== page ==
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- 3 hours -

What does a mentally healthy workplace look like? Imagine... Employees are engaged and passionate about their jobs, often surpassing expectations and productivity markers set by management. Management, staff and all other players motivate one another and enjoy satisfying, reciprocal professional relationships. Sick time and disability claims are at an all-time low and employee retention rates are the envy of other organizations. Morale and employee satisfaction are so exceptional that attracting qualified candidates is a breeze when vacancies come up. You develop a stellar corporate reputation and are recognized as a leader in your industry and a great place to work. Your organization absolutely thrives! Sounds good, right?

Topics covered in this session will include:

  • Mental health: what it is, its place in our overall health and its impact in the workplace

  • Stigma, and the blatant and more subtle forms this type of discrimination can take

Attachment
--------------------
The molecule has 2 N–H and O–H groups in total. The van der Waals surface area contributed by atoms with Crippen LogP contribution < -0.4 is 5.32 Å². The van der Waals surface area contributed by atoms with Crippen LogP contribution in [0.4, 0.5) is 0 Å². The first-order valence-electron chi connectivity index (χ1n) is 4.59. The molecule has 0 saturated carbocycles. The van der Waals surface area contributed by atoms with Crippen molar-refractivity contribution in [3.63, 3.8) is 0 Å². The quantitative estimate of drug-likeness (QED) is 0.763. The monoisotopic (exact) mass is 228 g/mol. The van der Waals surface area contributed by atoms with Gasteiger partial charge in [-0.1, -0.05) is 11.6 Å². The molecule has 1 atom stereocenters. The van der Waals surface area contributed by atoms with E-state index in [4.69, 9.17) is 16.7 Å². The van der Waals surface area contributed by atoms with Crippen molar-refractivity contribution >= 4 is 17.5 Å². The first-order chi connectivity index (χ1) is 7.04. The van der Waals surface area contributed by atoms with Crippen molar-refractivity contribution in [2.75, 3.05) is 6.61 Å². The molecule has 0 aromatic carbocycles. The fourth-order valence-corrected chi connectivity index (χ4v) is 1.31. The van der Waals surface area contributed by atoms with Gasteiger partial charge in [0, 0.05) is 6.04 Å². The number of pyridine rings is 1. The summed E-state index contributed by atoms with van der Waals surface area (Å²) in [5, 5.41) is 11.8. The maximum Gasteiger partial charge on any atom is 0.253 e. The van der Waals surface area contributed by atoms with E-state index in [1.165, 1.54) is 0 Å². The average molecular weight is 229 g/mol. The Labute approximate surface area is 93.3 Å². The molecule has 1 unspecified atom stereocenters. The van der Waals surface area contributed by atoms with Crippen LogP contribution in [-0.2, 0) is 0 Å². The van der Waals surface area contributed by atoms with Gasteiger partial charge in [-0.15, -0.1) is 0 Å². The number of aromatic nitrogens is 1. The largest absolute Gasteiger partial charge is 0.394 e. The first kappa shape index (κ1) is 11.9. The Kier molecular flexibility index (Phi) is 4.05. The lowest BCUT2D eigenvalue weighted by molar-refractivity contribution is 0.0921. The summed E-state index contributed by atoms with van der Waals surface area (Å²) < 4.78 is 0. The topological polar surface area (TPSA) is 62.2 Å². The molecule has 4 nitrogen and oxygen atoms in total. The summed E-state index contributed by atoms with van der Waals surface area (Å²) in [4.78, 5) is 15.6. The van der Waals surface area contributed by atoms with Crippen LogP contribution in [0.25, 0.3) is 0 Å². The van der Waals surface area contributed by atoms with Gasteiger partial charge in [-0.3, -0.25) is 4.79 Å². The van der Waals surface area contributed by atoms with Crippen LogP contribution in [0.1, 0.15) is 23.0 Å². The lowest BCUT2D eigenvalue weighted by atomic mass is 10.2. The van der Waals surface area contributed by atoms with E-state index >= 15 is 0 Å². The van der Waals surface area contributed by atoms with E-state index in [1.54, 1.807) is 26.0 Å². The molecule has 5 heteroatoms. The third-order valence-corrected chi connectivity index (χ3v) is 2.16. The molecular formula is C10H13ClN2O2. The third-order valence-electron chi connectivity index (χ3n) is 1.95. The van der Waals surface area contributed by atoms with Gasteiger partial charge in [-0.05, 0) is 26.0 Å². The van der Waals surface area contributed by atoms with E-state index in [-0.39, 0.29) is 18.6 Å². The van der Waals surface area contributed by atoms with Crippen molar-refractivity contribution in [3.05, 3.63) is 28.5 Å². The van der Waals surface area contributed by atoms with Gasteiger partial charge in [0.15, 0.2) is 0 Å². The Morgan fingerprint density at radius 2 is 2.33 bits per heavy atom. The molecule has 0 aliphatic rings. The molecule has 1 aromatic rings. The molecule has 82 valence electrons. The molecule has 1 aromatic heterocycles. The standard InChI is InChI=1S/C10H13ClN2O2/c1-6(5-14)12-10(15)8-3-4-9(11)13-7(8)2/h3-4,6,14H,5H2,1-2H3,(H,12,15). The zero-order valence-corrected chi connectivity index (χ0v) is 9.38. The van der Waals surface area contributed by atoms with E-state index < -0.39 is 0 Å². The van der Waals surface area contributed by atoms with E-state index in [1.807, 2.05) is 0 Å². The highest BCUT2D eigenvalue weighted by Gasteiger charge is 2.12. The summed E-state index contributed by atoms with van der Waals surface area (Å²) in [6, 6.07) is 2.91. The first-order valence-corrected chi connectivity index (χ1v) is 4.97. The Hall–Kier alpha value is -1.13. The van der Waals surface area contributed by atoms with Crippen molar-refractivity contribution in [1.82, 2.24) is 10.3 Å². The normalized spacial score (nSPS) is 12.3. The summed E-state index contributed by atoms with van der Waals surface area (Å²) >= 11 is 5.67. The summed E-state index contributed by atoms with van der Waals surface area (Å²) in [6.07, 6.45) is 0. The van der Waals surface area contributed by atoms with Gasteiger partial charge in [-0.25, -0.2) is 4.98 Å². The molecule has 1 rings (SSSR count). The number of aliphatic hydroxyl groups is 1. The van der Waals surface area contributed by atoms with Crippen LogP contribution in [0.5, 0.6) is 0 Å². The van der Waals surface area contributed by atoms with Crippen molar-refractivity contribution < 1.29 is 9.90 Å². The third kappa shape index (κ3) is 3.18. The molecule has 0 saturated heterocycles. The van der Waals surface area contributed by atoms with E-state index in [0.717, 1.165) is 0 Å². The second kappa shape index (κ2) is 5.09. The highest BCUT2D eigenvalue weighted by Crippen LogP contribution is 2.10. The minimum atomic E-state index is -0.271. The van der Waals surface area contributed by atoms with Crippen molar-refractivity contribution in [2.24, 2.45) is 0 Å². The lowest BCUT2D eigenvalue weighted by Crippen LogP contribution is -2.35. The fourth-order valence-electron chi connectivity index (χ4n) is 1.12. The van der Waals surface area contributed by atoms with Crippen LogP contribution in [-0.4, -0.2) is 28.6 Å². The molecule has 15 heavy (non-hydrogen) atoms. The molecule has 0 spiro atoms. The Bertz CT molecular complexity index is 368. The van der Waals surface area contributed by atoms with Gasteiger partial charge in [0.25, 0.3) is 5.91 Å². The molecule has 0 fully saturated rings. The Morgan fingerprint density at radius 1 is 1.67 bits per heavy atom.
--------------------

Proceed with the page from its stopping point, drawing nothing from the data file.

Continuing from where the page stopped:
• Legal responsibilities and rights of the employer and employee, including the duty to inquire, duty to make reasonable accommodations

  • Understanding depression and anxiety, the most common mental disorders in Canada

  • Talking about mental health problems in the workplace: practical conversation tools

  • Connecting employees with professional support: who, what, when and how?

  • Resources, next steps and easy-to-implement strategies to be proactive (vs. reactive) and promote positive mental health at work and at home

This session includes a take-away workbook for each participant, and is now available virtually.

The Mentally Healthy Workplace is a half-day (3 hour) workshop that equips managers, human resource professionals, health and safety coordinators and other employee wellness champions with the necessary tools to be proactive about workplace wellness and foster a psychologically safe work environment. Mental health issues account for about one third of all disability claims in Canadian workplaces, and 70% of the total costs. In addition to the impact of absenteeism, many organizations are experiencing diminished productivity, disengagement and other effects of “presenteeism”—employees being physically present at work but functioning below their capacity due to mental distress. Employers have a duty to make reasonable accommodations for health conditions whether physical or mental in nature but offering support and implementing accommodations can be complex when it comes to mental health concerns.


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